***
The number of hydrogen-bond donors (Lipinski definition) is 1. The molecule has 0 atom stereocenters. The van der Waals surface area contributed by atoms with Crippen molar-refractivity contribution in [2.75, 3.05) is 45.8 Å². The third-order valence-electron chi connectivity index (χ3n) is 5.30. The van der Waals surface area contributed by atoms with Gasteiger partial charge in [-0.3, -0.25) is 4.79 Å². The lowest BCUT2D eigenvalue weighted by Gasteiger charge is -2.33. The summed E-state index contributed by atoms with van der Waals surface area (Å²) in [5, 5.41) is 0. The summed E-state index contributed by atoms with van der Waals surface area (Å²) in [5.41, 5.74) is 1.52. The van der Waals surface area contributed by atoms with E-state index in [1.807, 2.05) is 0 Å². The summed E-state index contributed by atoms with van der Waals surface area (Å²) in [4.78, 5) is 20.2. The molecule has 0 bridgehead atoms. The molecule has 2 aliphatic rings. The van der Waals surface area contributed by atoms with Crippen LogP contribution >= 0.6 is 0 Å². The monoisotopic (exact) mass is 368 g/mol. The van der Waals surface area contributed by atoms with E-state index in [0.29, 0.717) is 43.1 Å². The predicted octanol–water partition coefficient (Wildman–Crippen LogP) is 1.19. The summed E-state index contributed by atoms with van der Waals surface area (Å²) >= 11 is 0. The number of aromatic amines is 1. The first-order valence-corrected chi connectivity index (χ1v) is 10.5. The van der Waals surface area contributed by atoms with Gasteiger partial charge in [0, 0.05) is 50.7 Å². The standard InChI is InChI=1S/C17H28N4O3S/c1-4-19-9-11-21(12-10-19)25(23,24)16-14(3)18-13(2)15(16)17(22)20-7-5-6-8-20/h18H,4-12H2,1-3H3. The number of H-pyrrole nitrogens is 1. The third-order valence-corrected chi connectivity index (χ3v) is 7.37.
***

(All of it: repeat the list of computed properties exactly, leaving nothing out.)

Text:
The number of hydrogen-bond donors (Lipinski definition) is 1. The molecule has 0 atom stereocenters. The van der Waals surface area contributed by atoms with Crippen molar-refractivity contribution in [2.75, 3.05) is 45.8 Å². The third-order valence-electron chi connectivity index (χ3n) is 5.30. The van der Waals surface area contributed by atoms with Gasteiger partial charge in [-0.3, -0.25) is 4.79 Å². The lowest BCUT2D eigenvalue weighted by Gasteiger charge is -2.33. The summed E-state index contributed by atoms with van der Waals surface area (Å²) in [5, 5.41) is 0. The summed E-state index contributed by atoms with van der Waals surface area (Å²) in [5.41, 5.74) is 1.52. The van der Waals surface area contributed by atoms with E-state index in [1.807, 2.05) is 0 Å². The summed E-state index contributed by atoms with van der Waals surface area (Å²) in [4.78, 5) is 20.2. The molecule has 0 bridgehead atoms. The molecule has 2 aliphatic rings. The van der Waals surface area contributed by atoms with Crippen LogP contribution >= 0.6 is 0 Å². The monoisotopic (exact) mass is 368 g/mol. The van der Waals surface area contributed by atoms with E-state index in [0.29, 0.717) is 43.1 Å². The predicted octanol–water partition coefficient (Wildman–Crippen LogP) is 1.19. The summed E-state index contributed by atoms with van der Waals surface area (Å²) >= 11 is 0. The number of aromatic amines is 1. The first-order valence-corrected chi connectivity index (χ1v) is 10.5. The van der Waals surface area contributed by atoms with Gasteiger partial charge in [0, 0.05) is 50.7 Å². The standard InChI is InChI=1S/C17H28N4O3S/c1-4-19-9-11-21(12-10-19)25(23,24)16-14(3)18-13(2)15(16)17(22)20-7-5-6-8-20/h18H,4-12H2,1-3H3. The number of H-pyrrole nitrogens is 1. The third-order valence-corrected chi connectivity index (χ3v) is 7.37.